China was one of the first countries to recognize the problem and under the then Prime Minister Zhou Enlai and later Deng Xiaoping relaxed many controls.

“They realized that domestic resources were not enough to take the country forward,” Amunugama said.

“Investors are not charities. Immense freedoms have been given to foreign businesses to invest, to hire workers and also the freedom to take away profits to their home countries.

Now if you go to Shanghai across the river, you will see massive neon signs. They all advertise multinational brands.”

Vietnam, another socialist country, had achieved major gains by moving away from central planning and controls, he said.  

Vietnam started liberalizing through its Chính sách Đổi Mới (Renewal Policy) in 1984 though it took many years for investors to be convince, economic 
analysts say.

Amunugama said the concept of economic freedom was relative and it did not mean that there was no role for the state or regulation.


Rule of law
Fred McMahon, who manages the Fraser Institute Economic Freedom project, said the freedom of one person should be exercised without stepping on the freedoms of others.

“Individuals have economic freedom when property they acquire without the use of force, fraud or theft is protected from physical invasions by others,” he said.

“They are free to use, exchange or give their property as long as their actions do not violate the identical rights of others.”

In the Fraser Institute economic freedom index, rule of law is a key aspect. Rule of law, which treats everyone equally, will protect the weak from the strong and powerful. 

Philosophers have pointed out that those who take away the freedoms of others are usually those who are armed, which is the armed state and gangsters of all kind, who may steal and use arms.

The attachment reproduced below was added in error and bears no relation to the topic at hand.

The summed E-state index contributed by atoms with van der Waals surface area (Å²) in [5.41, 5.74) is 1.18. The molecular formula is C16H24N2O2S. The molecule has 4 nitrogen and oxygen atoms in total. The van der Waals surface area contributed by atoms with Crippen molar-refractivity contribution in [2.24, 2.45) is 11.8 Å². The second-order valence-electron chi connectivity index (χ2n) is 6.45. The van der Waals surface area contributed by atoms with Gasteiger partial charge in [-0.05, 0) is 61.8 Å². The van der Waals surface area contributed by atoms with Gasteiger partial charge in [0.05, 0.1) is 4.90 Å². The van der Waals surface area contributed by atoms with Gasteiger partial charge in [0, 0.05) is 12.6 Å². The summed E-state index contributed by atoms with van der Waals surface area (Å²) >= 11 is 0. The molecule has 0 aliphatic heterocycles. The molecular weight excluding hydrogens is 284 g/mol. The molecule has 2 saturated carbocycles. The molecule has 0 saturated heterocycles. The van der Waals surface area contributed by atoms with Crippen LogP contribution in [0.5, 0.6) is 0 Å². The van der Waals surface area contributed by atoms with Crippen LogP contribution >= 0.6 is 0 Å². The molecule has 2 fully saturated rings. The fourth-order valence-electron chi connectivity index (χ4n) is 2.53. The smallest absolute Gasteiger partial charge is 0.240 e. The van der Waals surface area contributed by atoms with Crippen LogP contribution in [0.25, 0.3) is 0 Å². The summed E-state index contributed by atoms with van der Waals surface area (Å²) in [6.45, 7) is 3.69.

Meanwhile, McMahon said Sri Lanka had improved its position in the Economic Freedom of the World Index to 94 out of 159 countries but more benefits will come to the people if the controls were relaxed.
Sri Lanka’s legal system had a rank of 73, but on sound money (how good the Central Bank is in providing low inflation money) it was 135. In free trade also Sri Lanka scored badly at 135 out 159.
“Sri Lanka cannot be a success story by trading with 20 million people. But Sri Lanka can with few billion people,” McMohan said.  

Our performance at 135th out of 159 nations on trade is not at all satisfactory, especially for a small island like Sri Lanka. 

There was a direct co-relation with economic freedom and prosperity he said.

The average income of the poorest 10 percent of the population of the quarter of countries with the most economic freedom was about US $ 10,000 a year, he said. But in the countries were least free the bottom 10 percent of people earned about US $ 1,000 a year.

Countries like Malaysia and Korea that scored very high on economic freedom, also had high living standards compared to India and Sri Lanka.

The poor in countries with greater economic freedoms had far higher incomes than in countries with lower levels of freedoms, McMahon said.

Political freedoms were generally higher in countries with greater economic freedoms, he said.
Samarajiva said political freedoms provided the space to fight for economic freedoms but it could also be robbed by a vocal minority if those who were hit by controls stayed silent without speaking out.